Also good luck going into any of the app stores! You've got some horrendous competition in there :)

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Thanks Remvst :)

 

As I suspected, PhoneGap is for simpler applications rather than full on games. That's why I have been leaning towards Appcelerator. I've only just heard of CocoonJS so will need to look into that now.

 

I did come across this article a while ago which compares PhoneGap and Appecelerator. Like me, the author was thinking it was a 2 horse race, so perhaps this CocoonJS is something new since the article was written: http://kevinwhinnery.com/post/22764624253/comparing-titanium-and-phonegap

 

Just from that article alone, I definitely won't use PhoneGap for my projects, but I def appreciate feedback from people who have actually used the software themselves so am better informed.

 

If there was a list of apps built by the different software, then that would be great to see how well they perform rather than just reading about the pros and cons.

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I don't have the funds to pay for developer fees at this stage, that's why I'm learning it myself. After the first app has gone out and (hopefully) makes a ton of cash, then I'll certainly pay for developer fees and make the more complicated, cartoony games.

 

But it's kinda a personal mission now. I want to beat this. I like a challenge and I like to win so I'm determined to do this :)

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Hey good to see that you are motivated. Important is to find ways to keep yourself motivated. Espcially the last bits of a project are the worst.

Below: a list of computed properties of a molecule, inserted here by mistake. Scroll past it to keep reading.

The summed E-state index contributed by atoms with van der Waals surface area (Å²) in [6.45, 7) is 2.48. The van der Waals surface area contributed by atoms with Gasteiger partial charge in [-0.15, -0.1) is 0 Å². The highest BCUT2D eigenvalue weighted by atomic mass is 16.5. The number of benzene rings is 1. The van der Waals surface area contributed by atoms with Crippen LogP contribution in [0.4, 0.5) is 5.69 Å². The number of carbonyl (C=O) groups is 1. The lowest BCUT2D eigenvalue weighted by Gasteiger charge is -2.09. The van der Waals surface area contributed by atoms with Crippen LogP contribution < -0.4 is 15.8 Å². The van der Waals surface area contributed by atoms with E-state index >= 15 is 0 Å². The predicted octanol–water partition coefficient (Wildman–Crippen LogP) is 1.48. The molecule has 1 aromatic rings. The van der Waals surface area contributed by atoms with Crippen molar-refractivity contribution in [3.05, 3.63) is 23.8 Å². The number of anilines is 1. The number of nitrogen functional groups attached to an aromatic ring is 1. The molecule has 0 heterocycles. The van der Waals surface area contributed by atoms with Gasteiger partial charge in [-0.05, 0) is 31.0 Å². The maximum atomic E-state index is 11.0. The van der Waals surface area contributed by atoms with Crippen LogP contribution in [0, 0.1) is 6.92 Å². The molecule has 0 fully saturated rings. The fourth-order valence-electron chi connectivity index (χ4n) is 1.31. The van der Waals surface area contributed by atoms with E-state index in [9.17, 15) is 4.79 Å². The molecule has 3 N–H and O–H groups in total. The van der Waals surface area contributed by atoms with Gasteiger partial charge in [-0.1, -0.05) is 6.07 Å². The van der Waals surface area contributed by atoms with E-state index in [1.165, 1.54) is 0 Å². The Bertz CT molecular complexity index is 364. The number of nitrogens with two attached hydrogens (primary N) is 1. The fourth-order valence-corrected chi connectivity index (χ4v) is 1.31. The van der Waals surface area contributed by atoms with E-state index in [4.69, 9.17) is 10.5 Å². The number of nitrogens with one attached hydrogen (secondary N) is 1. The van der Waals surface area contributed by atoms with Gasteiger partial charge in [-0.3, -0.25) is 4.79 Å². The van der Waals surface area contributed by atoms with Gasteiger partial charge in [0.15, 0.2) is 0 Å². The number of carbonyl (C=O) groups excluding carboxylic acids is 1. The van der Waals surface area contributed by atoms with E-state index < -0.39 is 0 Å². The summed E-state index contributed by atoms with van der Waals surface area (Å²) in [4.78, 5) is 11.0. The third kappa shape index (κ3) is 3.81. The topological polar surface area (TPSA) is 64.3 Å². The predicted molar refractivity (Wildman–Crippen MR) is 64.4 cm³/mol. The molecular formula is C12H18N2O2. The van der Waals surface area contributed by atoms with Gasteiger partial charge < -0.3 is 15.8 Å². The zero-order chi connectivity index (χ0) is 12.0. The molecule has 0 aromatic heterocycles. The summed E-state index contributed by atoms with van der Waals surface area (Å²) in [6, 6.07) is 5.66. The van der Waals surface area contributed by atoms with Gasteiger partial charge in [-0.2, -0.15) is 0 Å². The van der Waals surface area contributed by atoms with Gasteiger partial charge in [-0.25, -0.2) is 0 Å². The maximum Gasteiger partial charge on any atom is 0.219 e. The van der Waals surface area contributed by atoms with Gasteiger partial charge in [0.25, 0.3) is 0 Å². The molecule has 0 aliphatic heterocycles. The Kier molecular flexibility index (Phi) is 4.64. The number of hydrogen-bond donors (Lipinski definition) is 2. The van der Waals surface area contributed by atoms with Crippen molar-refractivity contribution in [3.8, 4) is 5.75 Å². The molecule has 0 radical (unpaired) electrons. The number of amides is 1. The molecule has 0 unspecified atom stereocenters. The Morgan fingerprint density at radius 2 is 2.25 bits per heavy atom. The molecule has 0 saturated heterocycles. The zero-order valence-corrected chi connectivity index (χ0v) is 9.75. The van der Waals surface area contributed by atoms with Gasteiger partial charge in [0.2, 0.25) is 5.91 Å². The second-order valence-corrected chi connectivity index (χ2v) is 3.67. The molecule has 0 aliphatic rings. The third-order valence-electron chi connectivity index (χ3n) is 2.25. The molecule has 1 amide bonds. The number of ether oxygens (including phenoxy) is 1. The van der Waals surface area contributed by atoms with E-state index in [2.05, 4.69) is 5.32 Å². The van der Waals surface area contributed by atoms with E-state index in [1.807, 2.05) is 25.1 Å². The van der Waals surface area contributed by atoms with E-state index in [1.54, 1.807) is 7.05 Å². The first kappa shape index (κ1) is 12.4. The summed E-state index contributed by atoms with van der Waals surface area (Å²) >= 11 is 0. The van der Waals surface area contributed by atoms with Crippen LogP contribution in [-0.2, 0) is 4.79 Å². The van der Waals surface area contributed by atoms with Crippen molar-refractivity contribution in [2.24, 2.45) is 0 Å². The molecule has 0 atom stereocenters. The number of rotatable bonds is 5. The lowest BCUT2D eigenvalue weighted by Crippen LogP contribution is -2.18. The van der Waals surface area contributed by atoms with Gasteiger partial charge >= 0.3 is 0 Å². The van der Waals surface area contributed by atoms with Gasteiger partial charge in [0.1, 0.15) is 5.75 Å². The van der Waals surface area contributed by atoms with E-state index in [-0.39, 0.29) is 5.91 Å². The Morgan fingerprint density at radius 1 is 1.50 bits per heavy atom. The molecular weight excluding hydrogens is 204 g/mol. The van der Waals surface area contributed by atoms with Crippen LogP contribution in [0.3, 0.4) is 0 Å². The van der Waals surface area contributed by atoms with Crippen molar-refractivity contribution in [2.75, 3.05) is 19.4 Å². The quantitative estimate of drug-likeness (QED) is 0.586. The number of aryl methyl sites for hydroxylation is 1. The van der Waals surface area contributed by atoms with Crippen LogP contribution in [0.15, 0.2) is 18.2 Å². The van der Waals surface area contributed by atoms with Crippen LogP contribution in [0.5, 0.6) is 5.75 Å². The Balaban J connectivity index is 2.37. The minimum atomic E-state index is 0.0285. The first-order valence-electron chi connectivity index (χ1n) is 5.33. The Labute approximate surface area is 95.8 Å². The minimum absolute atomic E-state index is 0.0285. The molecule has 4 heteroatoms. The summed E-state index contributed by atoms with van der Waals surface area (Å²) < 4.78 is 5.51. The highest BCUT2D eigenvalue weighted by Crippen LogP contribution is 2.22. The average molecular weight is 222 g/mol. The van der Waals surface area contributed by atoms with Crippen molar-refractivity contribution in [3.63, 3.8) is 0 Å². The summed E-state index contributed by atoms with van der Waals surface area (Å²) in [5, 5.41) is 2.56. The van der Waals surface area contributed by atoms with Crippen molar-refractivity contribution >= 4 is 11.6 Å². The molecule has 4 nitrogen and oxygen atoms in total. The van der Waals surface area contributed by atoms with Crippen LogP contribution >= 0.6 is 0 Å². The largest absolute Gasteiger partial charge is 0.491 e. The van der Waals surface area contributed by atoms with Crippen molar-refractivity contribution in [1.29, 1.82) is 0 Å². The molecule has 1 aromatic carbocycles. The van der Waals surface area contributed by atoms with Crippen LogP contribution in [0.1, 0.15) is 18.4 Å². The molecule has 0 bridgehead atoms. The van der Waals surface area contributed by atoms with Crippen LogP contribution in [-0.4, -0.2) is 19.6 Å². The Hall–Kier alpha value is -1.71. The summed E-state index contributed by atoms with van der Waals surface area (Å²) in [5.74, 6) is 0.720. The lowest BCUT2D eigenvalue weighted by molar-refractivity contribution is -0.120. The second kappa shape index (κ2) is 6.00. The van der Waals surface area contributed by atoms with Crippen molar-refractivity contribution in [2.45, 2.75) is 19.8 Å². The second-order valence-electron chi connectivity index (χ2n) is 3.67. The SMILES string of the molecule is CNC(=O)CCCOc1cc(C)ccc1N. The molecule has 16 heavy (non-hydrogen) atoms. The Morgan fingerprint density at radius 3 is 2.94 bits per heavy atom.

Wish you all the best. Feel free to ask questions here. Guess a lot of people are willing to help. 

 

Concerning CocoonJS - I had a first try today with it. As already mention it is mostly for canvas games. I managed to make my game run on it (at least the start screen, touch input was still disabled). But the first impression is quite good. 

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...

Another question would be is native code (Objective-C) still better than these HTML5/CSS3/JavaScript builds or are they pretty much catching up now that its an even trade off to stick with your web coding skills rather than hire developers and such?

 

Just saw this post in my rss feeds and though this might be of some interest for your.

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Hmm interesting...

 

Does kinda echo my feelings that native code would be better than HTML based games for more complicated game apps.

 

My strategy is to make one or two simpler (but addictive!) games to generate capital and from there produce native apps as well as an HTML version of the game to play online at a later date. It ties in with a bigger project I have in mind but that's secret... ;)